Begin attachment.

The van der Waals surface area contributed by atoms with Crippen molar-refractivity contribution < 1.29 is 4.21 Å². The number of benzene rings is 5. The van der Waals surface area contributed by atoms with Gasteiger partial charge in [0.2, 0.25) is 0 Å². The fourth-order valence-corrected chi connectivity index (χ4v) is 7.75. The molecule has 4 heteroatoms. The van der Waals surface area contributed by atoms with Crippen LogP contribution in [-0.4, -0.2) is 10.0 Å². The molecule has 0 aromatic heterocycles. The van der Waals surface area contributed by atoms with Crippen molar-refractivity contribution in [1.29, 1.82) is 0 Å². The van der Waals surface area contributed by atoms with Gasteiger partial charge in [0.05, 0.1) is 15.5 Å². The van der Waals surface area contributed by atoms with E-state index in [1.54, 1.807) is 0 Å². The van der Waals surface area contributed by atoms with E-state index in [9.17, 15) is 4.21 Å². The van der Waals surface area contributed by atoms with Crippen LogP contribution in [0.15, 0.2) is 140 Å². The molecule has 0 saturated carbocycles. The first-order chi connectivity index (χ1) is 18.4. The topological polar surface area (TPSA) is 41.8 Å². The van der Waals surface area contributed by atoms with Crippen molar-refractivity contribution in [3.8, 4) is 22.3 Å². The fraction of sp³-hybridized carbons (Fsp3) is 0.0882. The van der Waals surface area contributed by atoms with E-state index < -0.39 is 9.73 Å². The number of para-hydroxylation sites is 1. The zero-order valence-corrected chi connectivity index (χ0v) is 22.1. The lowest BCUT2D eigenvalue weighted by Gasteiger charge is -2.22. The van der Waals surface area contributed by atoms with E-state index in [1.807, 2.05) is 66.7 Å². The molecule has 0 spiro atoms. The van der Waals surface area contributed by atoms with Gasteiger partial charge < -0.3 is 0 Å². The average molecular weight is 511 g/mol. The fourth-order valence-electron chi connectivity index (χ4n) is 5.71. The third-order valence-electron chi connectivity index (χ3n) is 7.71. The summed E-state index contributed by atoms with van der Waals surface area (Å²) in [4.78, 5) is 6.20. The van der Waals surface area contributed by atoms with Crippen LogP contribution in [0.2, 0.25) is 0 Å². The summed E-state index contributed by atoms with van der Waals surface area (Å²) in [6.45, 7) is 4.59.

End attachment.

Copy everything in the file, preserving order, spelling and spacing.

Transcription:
The van der Waals surface area contributed by atoms with Crippen molar-refractivity contribution < 1.29 is 4.21 Å². The number of benzene rings is 5. The van der Waals surface area contributed by atoms with Gasteiger partial charge in [0.2, 0.25) is 0 Å². The fourth-order valence-corrected chi connectivity index (χ4v) is 7.75. The molecule has 4 heteroatoms. The van der Waals surface area contributed by atoms with Crippen LogP contribution in [-0.4, -0.2) is 10.0 Å². The molecule has 0 aromatic heterocycles. The van der Waals surface area contributed by atoms with Crippen molar-refractivity contribution in [1.29, 1.82) is 0 Å². The van der Waals surface area contributed by atoms with Gasteiger partial charge in [0.05, 0.1) is 15.5 Å². The van der Waals surface area contributed by atoms with E-state index in [1.54, 1.807) is 0 Å². The van der Waals surface area contributed by atoms with E-state index in [9.17, 15) is 4.21 Å². The van der Waals surface area contributed by atoms with Crippen LogP contribution in [0.15, 0.2) is 140 Å². The molecule has 0 saturated carbocycles. The first-order chi connectivity index (χ1) is 18.4. The topological polar surface area (TPSA) is 41.8 Å². The van der Waals surface area contributed by atoms with Crippen molar-refractivity contribution in [3.8, 4) is 22.3 Å². The fraction of sp³-hybridized carbons (Fsp3) is 0.0882. The van der Waals surface area contributed by atoms with E-state index < -0.39 is 9.73 Å². The number of para-hydroxylation sites is 1. The zero-order valence-corrected chi connectivity index (χ0v) is 22.1. The lowest BCUT2D eigenvalue weighted by Gasteiger charge is -2.22. The van der Waals surface area contributed by atoms with E-state index in [1.807, 2.05) is 66.7 Å². The molecule has 0 spiro atoms. The van der Waals surface area contributed by atoms with Gasteiger partial charge < -0.3 is 0 Å². The average molecular weight is 511 g/mol. The fourth-order valence-electron chi connectivity index (χ4n) is 5.71. The third-order valence-electron chi connectivity index (χ3n) is 7.71. The summed E-state index contributed by atoms with van der Waals surface area (Å²) in [4.78, 5) is 6.20. The van der Waals surface area contributed by atoms with Crippen LogP contribution in [0.2, 0.25) is 0 Å². The summed E-state index contributed by atoms with van der Waals surface area (Å²) in [6.45, 7) is 4.59.